As I gaze out of the window, the bright sunlight illuminates an arc of sticky smears that little fingers have left behind. Staring absently, I am suddenly aware of an intense knotting in my stomach. My body is weak, and I feel bad-tempered and a little edgy. I normally love the Malvern Show, but this outing (which is always at my behest) is starting to loom over me now. Having a fun day out is all very well, but it’s a different matter when you’re not running on a full tank.


Malvern Show, Sunday, 30 September 2012

Maite and I have an indulgent half hour buying bargain seeds, having escaped the children and the menfolk. We peruse the craft tents and shudder at the many crass offerings, novelty peg bags and cheap bracelets that are guaranteed to explode tiny beads across my living room floor in under a week. However, there is one stand that catches my eye as I weave past.

Stopping and looking closer, I see they imprint children’s fingerprints onto silver pendants and cufflinks. Turning one of the surprisingly heavy cufflinks around in my fingers I make a mental note, and ask for a flyer, which I stash deep inside my bag.

"My body demands that I sleep". Image via Getty.

The men have given up trying to impress two bored children with tractors that they are not allowed to touch. Instead, they have deposited them in a lopsided children’s fun-house with paint peeling off the walls.

I can hear the children scurrying around inside, like mice in a cavity wall. The adults enjoy five minutes of contemplative silence while nurturing polystyrene cups of milky hot chocolate. Stretching up my arms, I turn a full 360 degrees and breathe a sigh of relief. Flopping my head back onto Ed’s shoulder, I am content to no longer be locked into a radar-like view of my children. The day has been frenetic and has sapped much of my energy, and I am nearing exhaustion.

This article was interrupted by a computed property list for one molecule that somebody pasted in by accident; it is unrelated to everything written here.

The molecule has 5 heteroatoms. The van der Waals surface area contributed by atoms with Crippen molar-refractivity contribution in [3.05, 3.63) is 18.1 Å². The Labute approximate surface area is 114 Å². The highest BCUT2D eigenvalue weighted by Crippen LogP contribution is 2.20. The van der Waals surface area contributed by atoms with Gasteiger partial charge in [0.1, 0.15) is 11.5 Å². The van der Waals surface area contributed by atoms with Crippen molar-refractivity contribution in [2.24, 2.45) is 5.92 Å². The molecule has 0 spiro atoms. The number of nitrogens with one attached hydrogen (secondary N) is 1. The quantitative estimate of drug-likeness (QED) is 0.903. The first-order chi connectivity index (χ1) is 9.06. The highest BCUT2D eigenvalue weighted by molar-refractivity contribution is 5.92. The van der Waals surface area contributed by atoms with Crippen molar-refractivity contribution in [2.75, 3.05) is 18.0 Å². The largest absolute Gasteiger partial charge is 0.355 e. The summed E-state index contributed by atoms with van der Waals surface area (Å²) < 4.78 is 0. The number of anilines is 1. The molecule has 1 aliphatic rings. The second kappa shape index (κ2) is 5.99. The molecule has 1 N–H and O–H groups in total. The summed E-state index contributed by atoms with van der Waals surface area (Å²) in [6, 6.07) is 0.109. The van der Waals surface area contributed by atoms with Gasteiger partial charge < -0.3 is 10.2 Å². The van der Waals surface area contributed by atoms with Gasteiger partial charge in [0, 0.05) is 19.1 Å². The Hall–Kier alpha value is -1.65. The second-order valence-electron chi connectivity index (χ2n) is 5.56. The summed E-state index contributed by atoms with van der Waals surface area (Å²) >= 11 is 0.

Before long we are saying our goodbyes and offering each other pacifying comments on how it will be easier next year when the children are a year older, but I’m not sure if any of us are convinced. Some local cider and huge sausage rolls from the food hall on the way out have mellowed everyone somewhat, and the day is considered a success.

The drive home takes much longer than we anticipated, and the children are fractious and tired. I’m tired, too, and find myself nodding off a few times while Ed stalwartly negotiates the Sunday traffic. With military precision we manoeuvre sleepy children into bed after donning pyjamas without them noticing. By 9 p.m. I am utterly shattered. The tuna sandwich I ate in the car has removed any vestige of an appetite, so I head off to bed with a painkiller. My eyes ache, and my body demands that I sleep.


TV static, Monday, 1 October 2012